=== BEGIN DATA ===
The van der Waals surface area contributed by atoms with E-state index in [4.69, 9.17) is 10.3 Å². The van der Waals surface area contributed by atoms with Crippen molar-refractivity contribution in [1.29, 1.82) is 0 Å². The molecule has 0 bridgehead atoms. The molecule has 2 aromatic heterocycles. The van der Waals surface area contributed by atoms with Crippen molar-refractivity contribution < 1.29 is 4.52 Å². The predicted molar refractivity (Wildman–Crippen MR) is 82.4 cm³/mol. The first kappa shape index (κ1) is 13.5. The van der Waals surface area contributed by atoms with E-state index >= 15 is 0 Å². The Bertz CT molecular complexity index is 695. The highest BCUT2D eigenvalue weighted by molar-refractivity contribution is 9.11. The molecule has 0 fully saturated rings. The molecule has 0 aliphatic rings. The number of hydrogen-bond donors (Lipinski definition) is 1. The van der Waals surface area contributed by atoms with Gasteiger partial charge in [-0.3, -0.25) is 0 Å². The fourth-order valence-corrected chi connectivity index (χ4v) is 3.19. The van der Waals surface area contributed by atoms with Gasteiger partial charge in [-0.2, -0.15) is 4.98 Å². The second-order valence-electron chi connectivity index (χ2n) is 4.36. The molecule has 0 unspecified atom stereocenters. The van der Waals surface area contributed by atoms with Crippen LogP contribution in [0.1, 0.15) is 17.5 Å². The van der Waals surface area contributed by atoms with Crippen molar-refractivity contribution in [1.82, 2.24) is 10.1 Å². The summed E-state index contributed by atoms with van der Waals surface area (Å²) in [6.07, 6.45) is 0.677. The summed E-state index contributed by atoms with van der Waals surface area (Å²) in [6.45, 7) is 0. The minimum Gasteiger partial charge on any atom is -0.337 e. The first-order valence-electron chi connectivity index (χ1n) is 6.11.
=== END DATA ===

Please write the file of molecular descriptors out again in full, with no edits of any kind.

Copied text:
The van der Waals surface area contributed by atoms with E-state index in [4.69, 9.17) is 10.3 Å². The van der Waals surface area contributed by atoms with Crippen molar-refractivity contribution in [1.29, 1.82) is 0 Å². The molecule has 0 bridgehead atoms. The molecule has 2 aromatic heterocycles. The van der Waals surface area contributed by atoms with Crippen molar-refractivity contribution < 1.29 is 4.52 Å². The predicted molar refractivity (Wildman–Crippen MR) is 82.4 cm³/mol. The first kappa shape index (κ1) is 13.5. The van der Waals surface area contributed by atoms with E-state index >= 15 is 0 Å². The Bertz CT molecular complexity index is 695. The highest BCUT2D eigenvalue weighted by molar-refractivity contribution is 9.11. The molecule has 0 fully saturated rings. The molecule has 0 aliphatic rings. The number of hydrogen-bond donors (Lipinski definition) is 1. The van der Waals surface area contributed by atoms with Gasteiger partial charge in [-0.3, -0.25) is 0 Å². The fourth-order valence-corrected chi connectivity index (χ4v) is 3.19. The van der Waals surface area contributed by atoms with Gasteiger partial charge in [-0.2, -0.15) is 4.98 Å². The second-order valence-electron chi connectivity index (χ2n) is 4.36. The molecule has 0 unspecified atom stereocenters. The van der Waals surface area contributed by atoms with Crippen LogP contribution in [0.1, 0.15) is 17.5 Å². The van der Waals surface area contributed by atoms with Crippen molar-refractivity contribution in [1.82, 2.24) is 10.1 Å². The summed E-state index contributed by atoms with van der Waals surface area (Å²) in [6.07, 6.45) is 0.677. The summed E-state index contributed by atoms with van der Waals surface area (Å²) in [6.45, 7) is 0. The minimum Gasteiger partial charge on any atom is -0.337 e. The first-order valence-electron chi connectivity index (χ1n) is 6.11.